Re: Routers and DNS
- To: email@example.com
- Subject: Re: Routers and DNS
- From: firstname.lastname@example.org (Steve Sampson)
- Date: Sun, 1 Jan 1995 20:37:43 -0600 (CST)
> Look, I don't mean to be rude, but you have got a fundamental misconception of
> how TCP/IP works.
You hit the nail on the head. When I first hooked on to the internet with a
synchronous modem to a router, I didn't know how to start up the DNS, so I
just typed IP addresses. Later I found that I could put my favorite places
into /etc/hosts. Everyone started adding names, and we didn't have to
remember IP addresses anymore. Then some idiot changed routers and didn't
tell us, so we had to figure out his IP address again (telephone). Later
a person got tired of this and started up the DNS. It's nice when it works,
but try doing a netstat when the net is down. At least without the DNS the
response was quick :-) But, just as advertised, the user no longer had to
be concerned with IP addresses. Which brings confusion, because only
administrators have deep knowledge anymore, and the users are holding some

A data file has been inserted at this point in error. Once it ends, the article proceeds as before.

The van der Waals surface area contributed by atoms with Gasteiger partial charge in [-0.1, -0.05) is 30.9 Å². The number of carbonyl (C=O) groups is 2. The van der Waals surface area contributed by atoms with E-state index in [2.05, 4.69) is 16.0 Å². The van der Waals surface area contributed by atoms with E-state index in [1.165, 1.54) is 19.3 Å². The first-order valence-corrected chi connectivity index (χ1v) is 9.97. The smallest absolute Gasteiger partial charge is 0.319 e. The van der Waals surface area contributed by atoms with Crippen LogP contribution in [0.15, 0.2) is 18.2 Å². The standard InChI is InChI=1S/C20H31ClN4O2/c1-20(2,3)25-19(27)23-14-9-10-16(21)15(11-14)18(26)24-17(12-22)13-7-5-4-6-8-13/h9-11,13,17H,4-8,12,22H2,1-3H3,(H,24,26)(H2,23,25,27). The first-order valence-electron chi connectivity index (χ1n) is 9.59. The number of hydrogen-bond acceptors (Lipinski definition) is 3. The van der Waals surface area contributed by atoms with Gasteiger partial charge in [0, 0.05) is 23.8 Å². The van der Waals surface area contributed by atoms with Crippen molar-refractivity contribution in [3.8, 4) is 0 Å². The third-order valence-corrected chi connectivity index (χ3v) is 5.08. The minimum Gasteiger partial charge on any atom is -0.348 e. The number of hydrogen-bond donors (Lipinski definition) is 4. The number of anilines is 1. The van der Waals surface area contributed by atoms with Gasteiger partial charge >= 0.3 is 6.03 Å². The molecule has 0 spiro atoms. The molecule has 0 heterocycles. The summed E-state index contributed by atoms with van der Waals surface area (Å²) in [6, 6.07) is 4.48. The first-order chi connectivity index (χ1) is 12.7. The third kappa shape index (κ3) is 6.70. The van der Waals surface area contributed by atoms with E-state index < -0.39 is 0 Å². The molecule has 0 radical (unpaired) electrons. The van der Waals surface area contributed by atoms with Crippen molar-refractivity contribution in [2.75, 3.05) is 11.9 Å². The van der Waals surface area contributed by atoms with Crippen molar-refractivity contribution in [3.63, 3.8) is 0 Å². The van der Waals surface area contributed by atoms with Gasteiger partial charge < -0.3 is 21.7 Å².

pretty bizarre concepts. Ask a women how TV remote control works, and you'll
get as intelligent an answer. Oops, that appears to be sexist, oh well...
I still can't figure out why we don't use Ethernet addresses and routers with
huge tables for Artificial Intelligence routing. Some of the military stuff
I worked with could sniff out a communist, so why can't a router sniff out a
I figure 5 or 10 of these at the big nodes in the U.S. would suffice...
Say 100 XT's in a garage...
Let's see now - I encapsulate my data in AX.25, then in IP, then in ROSE,
then in Ethernet, then in ATM, etc, etc...
So do I need to encapsulate my data in DNS? - Just kidding...
I think your use of traceroute graphically shows exactly your point, and
the text surrounding it amplifies the point. Any person left with another
view has, they say, come to the table not wanting to be confused by facts.